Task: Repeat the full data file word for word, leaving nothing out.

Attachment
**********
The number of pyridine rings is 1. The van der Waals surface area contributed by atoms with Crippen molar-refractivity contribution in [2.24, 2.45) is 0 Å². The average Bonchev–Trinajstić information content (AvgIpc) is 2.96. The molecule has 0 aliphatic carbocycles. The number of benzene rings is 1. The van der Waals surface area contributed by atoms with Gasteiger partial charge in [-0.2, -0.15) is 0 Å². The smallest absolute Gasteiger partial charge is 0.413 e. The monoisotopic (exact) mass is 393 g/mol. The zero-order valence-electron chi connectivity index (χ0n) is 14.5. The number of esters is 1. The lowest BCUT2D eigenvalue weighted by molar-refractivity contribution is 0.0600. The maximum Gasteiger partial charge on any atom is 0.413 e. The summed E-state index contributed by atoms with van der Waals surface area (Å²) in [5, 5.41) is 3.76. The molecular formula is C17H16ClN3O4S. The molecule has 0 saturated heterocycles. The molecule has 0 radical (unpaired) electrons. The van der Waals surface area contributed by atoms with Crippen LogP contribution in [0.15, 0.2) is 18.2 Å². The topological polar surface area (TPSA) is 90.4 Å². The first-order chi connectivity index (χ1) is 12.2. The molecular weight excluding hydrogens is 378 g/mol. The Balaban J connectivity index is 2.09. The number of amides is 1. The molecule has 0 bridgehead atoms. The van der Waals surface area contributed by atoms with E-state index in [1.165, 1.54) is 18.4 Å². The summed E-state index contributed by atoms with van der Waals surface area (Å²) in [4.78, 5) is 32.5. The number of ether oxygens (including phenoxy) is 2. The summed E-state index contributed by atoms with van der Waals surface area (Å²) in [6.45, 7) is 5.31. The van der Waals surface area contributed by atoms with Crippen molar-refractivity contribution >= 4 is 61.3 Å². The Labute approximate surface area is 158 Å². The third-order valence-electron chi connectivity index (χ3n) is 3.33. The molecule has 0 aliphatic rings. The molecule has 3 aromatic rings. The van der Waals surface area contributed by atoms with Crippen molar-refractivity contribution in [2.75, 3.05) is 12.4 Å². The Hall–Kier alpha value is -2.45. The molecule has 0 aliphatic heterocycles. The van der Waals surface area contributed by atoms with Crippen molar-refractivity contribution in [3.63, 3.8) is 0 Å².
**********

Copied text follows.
The number of pyridine rings is 1. The van der Waals surface area contributed by atoms with Crippen molar-refractivity contribution in [2.24, 2.45) is 0 Å². The average Bonchev–Trinajstić information content (AvgIpc) is 2.96. The molecule has 0 aliphatic carbocycles. The number of benzene rings is 1. The van der Waals surface area contributed by atoms with Gasteiger partial charge in [-0.2, -0.15) is 0 Å². The smallest absolute Gasteiger partial charge is 0.413 e. The monoisotopic (exact) mass is 393 g/mol. The zero-order valence-electron chi connectivity index (χ0n) is 14.5. The number of esters is 1. The lowest BCUT2D eigenvalue weighted by molar-refractivity contribution is 0.0600. The maximum Gasteiger partial charge on any atom is 0.413 e. The summed E-state index contributed by atoms with van der Waals surface area (Å²) in [5, 5.41) is 3.76. The molecular formula is C17H16ClN3O4S. The molecule has 0 saturated heterocycles. The molecule has 0 radical (unpaired) electrons. The van der Waals surface area contributed by atoms with Crippen LogP contribution in [0.15, 0.2) is 18.2 Å². The topological polar surface area (TPSA) is 90.4 Å². The first-order chi connectivity index (χ1) is 12.2. The molecular weight excluding hydrogens is 378 g/mol. The Balaban J connectivity index is 2.09. The number of amides is 1. The molecule has 0 bridgehead atoms. The van der Waals surface area contributed by atoms with E-state index in [1.165, 1.54) is 18.4 Å². The summed E-state index contributed by atoms with van der Waals surface area (Å²) in [4.78, 5) is 32.5. The number of ether oxygens (including phenoxy) is 2. The summed E-state index contributed by atoms with van der Waals surface area (Å²) in [6.45, 7) is 5.31. The van der Waals surface area contributed by atoms with Crippen molar-refractivity contribution >= 4 is 61.3 Å². The Labute approximate surface area is 158 Å². The third-order valence-electron chi connectivity index (χ3n) is 3.33. The molecule has 0 aliphatic rings. The molecule has 3 aromatic rings. The van der Waals surface area contributed by atoms with Crippen molar-refractivity contribution in [2.75, 3.05) is 12.4 Å². The Hall–Kier alpha value is -2.45. The molecule has 0 aliphatic heterocycles. The van der Waals surface area contributed by atoms with Crippen molar-refractivity contribution in [3.63, 3.8) is 0 Å².